In the past two decades, Jeff Tweedy has become one of America's most emotionally intelligent and versatile songwriters. So it makes sense that this new side-project, which he embarked on with his 18-year-old drummer son Spencer, manages to touch on their current family struggle (wife/mother Susan Tweedy is battling non-Hodgkin lymphoma), without being overwhelmed by it.
It has many poignant, contemplative moments, but those are mixed with a playfulness, determination, and even the occasional burst of joy across the 20 tracks.
It's mostly more stripped back than Wilco, often relying on the simple trio of drums, voice, guitar, with occasional layering of extra guitar parts, female backing vocals, or a touch of keys.
High As Hello has a woozy, submerged feel, Spencer's drumming transforming the 60s-esque dream-state into something edgier. Diamond Light is a beautifully twisted six-minute exploration of loneliness and pressure, another showcase for Spencer's impressive talents.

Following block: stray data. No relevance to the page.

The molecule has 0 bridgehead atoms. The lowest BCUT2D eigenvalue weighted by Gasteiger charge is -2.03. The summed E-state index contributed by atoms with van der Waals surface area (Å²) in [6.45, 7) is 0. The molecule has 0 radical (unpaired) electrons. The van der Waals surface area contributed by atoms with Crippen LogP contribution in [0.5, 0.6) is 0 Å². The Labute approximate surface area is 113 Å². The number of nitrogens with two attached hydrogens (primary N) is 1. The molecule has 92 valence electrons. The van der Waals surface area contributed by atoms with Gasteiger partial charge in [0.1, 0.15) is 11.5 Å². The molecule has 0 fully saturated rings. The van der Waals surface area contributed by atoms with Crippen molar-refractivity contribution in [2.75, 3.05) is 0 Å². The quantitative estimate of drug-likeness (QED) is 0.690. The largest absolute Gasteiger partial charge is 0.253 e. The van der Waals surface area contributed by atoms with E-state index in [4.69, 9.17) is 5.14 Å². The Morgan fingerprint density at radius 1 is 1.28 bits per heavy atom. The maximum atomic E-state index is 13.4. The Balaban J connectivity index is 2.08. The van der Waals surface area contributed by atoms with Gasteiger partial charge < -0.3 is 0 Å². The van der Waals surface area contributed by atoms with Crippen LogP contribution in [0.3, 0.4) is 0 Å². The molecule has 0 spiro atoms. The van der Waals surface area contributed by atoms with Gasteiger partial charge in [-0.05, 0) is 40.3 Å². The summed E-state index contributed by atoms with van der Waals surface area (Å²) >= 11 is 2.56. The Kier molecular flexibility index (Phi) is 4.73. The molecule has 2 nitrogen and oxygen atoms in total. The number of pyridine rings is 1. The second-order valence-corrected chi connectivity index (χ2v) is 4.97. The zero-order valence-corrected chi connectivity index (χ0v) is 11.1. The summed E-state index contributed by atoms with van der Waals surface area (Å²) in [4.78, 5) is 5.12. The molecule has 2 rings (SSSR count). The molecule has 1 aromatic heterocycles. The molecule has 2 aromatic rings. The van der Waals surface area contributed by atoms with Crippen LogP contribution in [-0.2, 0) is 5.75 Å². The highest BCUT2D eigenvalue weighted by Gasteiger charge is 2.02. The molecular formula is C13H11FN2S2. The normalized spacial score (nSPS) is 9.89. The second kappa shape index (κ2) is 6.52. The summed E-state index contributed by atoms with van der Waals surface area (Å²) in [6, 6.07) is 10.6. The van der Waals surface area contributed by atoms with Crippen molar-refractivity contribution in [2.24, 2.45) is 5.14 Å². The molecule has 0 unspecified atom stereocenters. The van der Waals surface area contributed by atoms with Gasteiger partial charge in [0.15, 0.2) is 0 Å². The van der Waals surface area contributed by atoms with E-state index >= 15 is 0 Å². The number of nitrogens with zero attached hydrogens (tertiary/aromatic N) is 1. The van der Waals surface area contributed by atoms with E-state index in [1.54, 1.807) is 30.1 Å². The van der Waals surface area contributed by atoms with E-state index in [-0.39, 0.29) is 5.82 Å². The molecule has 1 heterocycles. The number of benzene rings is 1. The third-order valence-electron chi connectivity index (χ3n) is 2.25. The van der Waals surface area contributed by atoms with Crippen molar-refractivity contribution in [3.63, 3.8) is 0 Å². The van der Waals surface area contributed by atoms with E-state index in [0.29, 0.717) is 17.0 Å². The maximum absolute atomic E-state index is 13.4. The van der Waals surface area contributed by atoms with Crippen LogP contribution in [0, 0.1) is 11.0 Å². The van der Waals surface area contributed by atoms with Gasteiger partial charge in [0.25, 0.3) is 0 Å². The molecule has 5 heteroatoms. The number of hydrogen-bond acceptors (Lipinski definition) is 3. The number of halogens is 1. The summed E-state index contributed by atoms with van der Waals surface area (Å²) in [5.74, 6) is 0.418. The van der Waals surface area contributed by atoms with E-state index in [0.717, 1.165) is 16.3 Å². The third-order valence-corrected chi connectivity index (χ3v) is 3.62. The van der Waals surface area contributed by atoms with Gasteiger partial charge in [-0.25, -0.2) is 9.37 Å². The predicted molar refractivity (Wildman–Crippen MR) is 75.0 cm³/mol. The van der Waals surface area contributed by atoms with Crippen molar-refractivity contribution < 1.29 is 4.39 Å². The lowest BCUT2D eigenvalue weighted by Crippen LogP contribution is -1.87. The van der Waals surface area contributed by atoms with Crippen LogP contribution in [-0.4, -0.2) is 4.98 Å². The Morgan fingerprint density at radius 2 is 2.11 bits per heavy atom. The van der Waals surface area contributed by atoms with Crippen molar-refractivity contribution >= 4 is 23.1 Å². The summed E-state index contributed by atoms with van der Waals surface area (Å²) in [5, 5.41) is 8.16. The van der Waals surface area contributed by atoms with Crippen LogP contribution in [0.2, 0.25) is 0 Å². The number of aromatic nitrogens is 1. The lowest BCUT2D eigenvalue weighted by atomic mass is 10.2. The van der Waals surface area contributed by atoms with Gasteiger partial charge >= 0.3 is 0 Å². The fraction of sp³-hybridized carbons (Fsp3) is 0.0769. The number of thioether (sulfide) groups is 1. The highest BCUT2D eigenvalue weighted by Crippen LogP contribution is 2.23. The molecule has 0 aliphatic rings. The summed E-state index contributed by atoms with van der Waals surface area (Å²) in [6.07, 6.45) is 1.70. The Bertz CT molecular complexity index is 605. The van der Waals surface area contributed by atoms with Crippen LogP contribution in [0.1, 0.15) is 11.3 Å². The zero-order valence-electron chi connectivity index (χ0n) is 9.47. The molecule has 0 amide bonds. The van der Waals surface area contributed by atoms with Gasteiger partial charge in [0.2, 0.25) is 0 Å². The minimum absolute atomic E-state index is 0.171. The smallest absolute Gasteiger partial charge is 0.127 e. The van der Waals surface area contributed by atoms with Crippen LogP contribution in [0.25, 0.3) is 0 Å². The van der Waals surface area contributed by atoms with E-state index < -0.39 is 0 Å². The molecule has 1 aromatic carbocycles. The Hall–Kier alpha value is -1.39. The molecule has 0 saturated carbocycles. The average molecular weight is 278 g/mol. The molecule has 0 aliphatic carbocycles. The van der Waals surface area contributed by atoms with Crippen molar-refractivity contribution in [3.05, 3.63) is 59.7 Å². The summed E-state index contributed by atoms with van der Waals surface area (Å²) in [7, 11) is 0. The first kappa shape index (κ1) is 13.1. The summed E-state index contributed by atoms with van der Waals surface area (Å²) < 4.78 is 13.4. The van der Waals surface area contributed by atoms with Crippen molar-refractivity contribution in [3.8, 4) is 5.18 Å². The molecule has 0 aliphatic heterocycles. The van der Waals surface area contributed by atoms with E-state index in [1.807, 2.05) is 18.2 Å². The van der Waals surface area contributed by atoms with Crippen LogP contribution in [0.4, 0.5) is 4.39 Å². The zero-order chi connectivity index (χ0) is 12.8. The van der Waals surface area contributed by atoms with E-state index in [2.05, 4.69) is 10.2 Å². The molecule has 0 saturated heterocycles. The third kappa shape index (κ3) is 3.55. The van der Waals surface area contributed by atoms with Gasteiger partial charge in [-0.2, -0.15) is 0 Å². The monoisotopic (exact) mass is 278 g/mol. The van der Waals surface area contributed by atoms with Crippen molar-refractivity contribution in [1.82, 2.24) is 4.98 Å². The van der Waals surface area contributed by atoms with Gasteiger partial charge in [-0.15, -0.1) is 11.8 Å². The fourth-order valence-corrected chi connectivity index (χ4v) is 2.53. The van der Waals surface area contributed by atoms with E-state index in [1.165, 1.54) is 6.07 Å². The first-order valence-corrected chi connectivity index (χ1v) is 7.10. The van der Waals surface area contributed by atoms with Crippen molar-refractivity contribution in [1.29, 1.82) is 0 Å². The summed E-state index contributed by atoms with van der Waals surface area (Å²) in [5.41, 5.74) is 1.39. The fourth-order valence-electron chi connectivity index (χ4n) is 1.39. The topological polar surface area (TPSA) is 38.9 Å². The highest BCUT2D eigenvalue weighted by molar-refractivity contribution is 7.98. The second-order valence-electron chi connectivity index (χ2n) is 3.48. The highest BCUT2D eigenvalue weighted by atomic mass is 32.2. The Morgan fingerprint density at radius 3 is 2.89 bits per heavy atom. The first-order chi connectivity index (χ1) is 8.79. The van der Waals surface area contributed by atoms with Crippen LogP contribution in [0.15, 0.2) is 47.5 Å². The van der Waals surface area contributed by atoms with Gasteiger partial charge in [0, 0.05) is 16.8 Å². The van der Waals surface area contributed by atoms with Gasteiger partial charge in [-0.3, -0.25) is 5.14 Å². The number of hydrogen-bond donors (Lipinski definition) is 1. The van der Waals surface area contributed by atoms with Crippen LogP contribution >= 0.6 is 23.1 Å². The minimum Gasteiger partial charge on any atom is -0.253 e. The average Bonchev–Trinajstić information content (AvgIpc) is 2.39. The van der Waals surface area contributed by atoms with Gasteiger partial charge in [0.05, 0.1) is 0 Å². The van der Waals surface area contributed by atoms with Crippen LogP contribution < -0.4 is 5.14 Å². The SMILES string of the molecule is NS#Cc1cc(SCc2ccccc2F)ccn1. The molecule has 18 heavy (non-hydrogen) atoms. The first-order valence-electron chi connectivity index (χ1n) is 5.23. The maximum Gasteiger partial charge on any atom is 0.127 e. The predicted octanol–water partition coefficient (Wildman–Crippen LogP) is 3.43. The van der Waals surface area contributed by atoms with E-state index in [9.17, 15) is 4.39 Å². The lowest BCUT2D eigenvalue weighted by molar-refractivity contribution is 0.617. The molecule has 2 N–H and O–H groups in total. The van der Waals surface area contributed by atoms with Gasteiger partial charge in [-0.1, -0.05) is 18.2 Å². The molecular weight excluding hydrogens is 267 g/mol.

The mid-album pairing of quick-waltz Wait For Love and the laid-back rock of Low Key present the two most Wilco-esque tracks, with Low Key particularly notable for it's Impossible Germany-ish guitar flourishes, and chiming piano chords. It's a great single, and worth seeking out the music video for.
Pigeons is intimately vulnerable, and yet tender - a song a father might sing to a young son; and Slow Love a thoughtful swirl about long-term love.
Of course there's a lulling similarity across some of the 20 tracks - it could've been six tracks shorter and no one would notice, but the Tweedy men have made a work of beauty that's certainly not just the result of a bit of father-son bonding time.
Verdict: Cross-generational triumph.